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Liturgical Season 5/13/03 World News
New Resources  Marian Events  Mary in the Secular Press
 News from the
Marian Library
 Prayer Corner News Archives

Mary Page News items give insight into our interest areas, our outreach, and the many ways people honor Our Lady. We welcome your input and your comments.

Liturgical Season

To celebrate the Feasts of The Ascension and Pentecost in the company of Mary see:

In preparation for the month of May, use the following:

Mary Page offers a variety of resources inviting study, reflection and meditation.  We also list important Marian dates for each month of the year.  Please see Marian Commemoration Days for the month of May.

Rosary Markings

Rosary Markings is an answer to John Paul II's proclamation of "The Year of the Rosary" (2002-2003).  Rosary Markings will explore various facets of the rosary all through this anniversary year.  It will be updated frequently.  

See our recent addition from May 6.  Previous Reflections are listed on our Rosary Index.

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New Resources

We have revised and updated the following features: Marian Prayers of Pope John Paul II, Celebrating Mary's Immaculate Conception: 150th Anniversary of the Definition, Links to Related Websites, and our illustrated reflections on the Litany of Loreto.  We have also posted an essay written by Sr. M. Danielle Peters on the Jewishness of Mary under Mary in the Bible.

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  News from the Marian Library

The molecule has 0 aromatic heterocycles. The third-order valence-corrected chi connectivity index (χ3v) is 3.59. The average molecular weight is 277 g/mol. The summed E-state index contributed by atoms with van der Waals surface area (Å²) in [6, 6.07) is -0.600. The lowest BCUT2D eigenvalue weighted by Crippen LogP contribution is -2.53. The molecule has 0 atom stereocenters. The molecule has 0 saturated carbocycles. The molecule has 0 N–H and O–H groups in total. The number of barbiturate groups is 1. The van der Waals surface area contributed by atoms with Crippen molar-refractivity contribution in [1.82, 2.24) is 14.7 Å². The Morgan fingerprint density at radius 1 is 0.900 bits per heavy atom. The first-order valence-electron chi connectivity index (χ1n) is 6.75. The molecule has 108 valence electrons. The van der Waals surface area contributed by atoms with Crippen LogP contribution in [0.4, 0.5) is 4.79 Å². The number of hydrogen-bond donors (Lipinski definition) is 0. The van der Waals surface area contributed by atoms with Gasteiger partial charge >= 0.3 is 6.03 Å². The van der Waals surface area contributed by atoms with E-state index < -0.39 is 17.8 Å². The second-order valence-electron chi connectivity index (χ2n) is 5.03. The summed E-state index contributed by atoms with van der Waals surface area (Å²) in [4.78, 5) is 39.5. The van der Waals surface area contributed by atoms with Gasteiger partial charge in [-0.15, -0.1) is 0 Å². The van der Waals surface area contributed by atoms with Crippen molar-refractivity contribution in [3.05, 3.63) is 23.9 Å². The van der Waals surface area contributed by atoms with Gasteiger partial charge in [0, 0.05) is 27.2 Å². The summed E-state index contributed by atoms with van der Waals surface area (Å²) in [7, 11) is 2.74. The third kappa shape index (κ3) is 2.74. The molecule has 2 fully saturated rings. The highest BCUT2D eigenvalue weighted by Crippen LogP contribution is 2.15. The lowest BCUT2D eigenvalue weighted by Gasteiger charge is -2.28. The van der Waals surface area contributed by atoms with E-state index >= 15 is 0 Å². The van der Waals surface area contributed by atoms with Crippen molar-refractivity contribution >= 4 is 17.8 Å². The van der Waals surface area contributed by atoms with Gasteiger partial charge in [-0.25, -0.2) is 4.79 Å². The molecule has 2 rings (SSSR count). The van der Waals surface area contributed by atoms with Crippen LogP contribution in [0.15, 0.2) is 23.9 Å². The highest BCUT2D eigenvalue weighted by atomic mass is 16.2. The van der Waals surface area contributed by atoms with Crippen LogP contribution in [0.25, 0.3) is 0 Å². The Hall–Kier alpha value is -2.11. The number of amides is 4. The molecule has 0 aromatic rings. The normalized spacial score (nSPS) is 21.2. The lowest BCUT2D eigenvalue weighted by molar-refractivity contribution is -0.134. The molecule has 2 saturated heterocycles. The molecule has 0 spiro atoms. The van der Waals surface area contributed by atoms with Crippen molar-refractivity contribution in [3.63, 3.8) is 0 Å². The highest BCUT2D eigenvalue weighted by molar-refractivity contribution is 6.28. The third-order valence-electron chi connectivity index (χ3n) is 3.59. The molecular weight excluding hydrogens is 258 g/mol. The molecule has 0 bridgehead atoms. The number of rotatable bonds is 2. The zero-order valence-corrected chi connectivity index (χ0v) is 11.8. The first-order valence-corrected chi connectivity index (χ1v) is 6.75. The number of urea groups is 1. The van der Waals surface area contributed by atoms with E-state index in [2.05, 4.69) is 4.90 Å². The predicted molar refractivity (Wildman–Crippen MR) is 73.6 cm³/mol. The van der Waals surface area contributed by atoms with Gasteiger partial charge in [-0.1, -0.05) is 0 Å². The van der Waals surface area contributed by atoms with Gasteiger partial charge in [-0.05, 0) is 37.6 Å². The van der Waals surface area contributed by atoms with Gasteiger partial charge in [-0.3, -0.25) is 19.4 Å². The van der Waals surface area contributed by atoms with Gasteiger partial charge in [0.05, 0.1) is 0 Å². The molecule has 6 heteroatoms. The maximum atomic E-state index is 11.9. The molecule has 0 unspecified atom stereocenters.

RUHLMAN, KLICK AND KOEHLER AWARDS HONOR A LEGACY

Eight students have received awards named to honor the memory of three Marianists who developed the University's libraries.

At a ceremony held at Roesch Library on April 23, three awards named for Marianists who were instrumental in developing the University's libraries were presented to students.

Jonathan Pyles, a junior religious studies and history major, received the Ruhlman Award, established in 1975 to honor a UD undergraduate for excellence in writing published in University publications. The award, which includes a plaque and $250, memorializes Brother Francis Ruhlman, S.M., who directed the University Library from 1920 through the 1950s.

Jennifer Mies and Amanda Elick received the Klick Award, which provides $200 for the purchase of textbooks for students in the School of Education and Allied Professions. Established in 1990, the award honors the memory of Brother Walter Klick, S.M., who directed UD's Wohlleben Hall Library until its closing in 1970.

Five students received the Koehler International Student Award, which provides $150 to help international students purchase textbooks. This year's recipients were Jakub Konieczny, a junior international business major; Sr. Walter Minja, a sophomore English major; Sr. Mary Auxilia Mtuy, a graduate student in education; Laxman Pandey, an MBA student; and Marie Michelle Wong Kung Fond, a first-year visual communication design major.

Started in 1996, the award is named for Father Theodore A. Koehler, S.M, who headed UD's Marian Library from 1969 to1986 and once described himself as "Alsatian before being French, and French in spite of having been stationed in Dayton for almost 30 years." Koehler also founded the International Marian Research Institute and directed it from 1974 to 1986. As director emeritus of the Marian Library and IMRI, he continued an active life of scholarship — as researcher, editor, and teacher — until shortly before his death on May 15, 2001.